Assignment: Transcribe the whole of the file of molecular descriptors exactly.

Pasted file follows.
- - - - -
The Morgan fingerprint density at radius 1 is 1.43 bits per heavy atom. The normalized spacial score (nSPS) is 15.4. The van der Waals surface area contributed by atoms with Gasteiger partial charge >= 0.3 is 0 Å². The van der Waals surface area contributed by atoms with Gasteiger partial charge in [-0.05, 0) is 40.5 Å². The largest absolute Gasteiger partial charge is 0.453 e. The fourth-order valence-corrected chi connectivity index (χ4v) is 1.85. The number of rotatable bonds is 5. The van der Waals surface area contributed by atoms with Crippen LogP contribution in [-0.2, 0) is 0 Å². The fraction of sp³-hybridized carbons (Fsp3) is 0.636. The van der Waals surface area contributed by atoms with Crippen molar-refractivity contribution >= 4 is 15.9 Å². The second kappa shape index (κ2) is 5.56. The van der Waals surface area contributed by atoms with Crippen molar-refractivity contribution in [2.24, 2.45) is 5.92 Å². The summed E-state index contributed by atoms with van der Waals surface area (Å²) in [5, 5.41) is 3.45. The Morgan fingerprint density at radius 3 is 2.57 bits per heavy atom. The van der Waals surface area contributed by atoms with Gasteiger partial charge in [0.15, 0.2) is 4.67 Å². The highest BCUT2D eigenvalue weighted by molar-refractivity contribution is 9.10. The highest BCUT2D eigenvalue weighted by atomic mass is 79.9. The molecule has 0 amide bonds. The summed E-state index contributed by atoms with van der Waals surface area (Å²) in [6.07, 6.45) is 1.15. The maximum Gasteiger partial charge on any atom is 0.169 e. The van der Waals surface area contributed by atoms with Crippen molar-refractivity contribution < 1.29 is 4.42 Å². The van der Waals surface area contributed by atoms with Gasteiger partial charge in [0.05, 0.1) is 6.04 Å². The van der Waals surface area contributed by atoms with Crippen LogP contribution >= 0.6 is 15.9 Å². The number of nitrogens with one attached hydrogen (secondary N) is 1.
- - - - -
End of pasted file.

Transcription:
The Morgan fingerprint density at radius 1 is 1.43 bits per heavy atom. The normalized spacial score (nSPS) is 15.4. The van der Waals surface area contributed by atoms with Gasteiger partial charge >= 0.3 is 0 Å². The van der Waals surface area contributed by atoms with Gasteiger partial charge in [-0.05, 0) is 40.5 Å². The largest absolute Gasteiger partial charge is 0.453 e. The fourth-order valence-corrected chi connectivity index (χ4v) is 1.85. The number of rotatable bonds is 5. The van der Waals surface area contributed by atoms with Crippen LogP contribution in [-0.2, 0) is 0 Å². The fraction of sp³-hybridized carbons (Fsp3) is 0.636. The van der Waals surface area contributed by atoms with Crippen molar-refractivity contribution >= 4 is 15.9 Å². The second kappa shape index (κ2) is 5.56. The van der Waals surface area contributed by atoms with Crippen molar-refractivity contribution in [2.24, 2.45) is 5.92 Å². The summed E-state index contributed by atoms with van der Waals surface area (Å²) in [5, 5.41) is 3.45. The Morgan fingerprint density at radius 3 is 2.57 bits per heavy atom. The van der Waals surface area contributed by atoms with Gasteiger partial charge in [0.15, 0.2) is 4.67 Å². The highest BCUT2D eigenvalue weighted by molar-refractivity contribution is 9.10. The highest BCUT2D eigenvalue weighted by atomic mass is 79.9. The molecule has 0 amide bonds. The summed E-state index contributed by atoms with van der Waals surface area (Å²) in [6.07, 6.45) is 1.15. The maximum Gasteiger partial charge on any atom is 0.169 e. The van der Waals surface area contributed by atoms with Crippen molar-refractivity contribution < 1.29 is 4.42 Å². The van der Waals surface area contributed by atoms with Gasteiger partial charge in [0.05, 0.1) is 6.04 Å². The van der Waals surface area contributed by atoms with Crippen LogP contribution >= 0.6 is 15.9 Å². The number of nitrogens with one attached hydrogen (secondary N) is 1.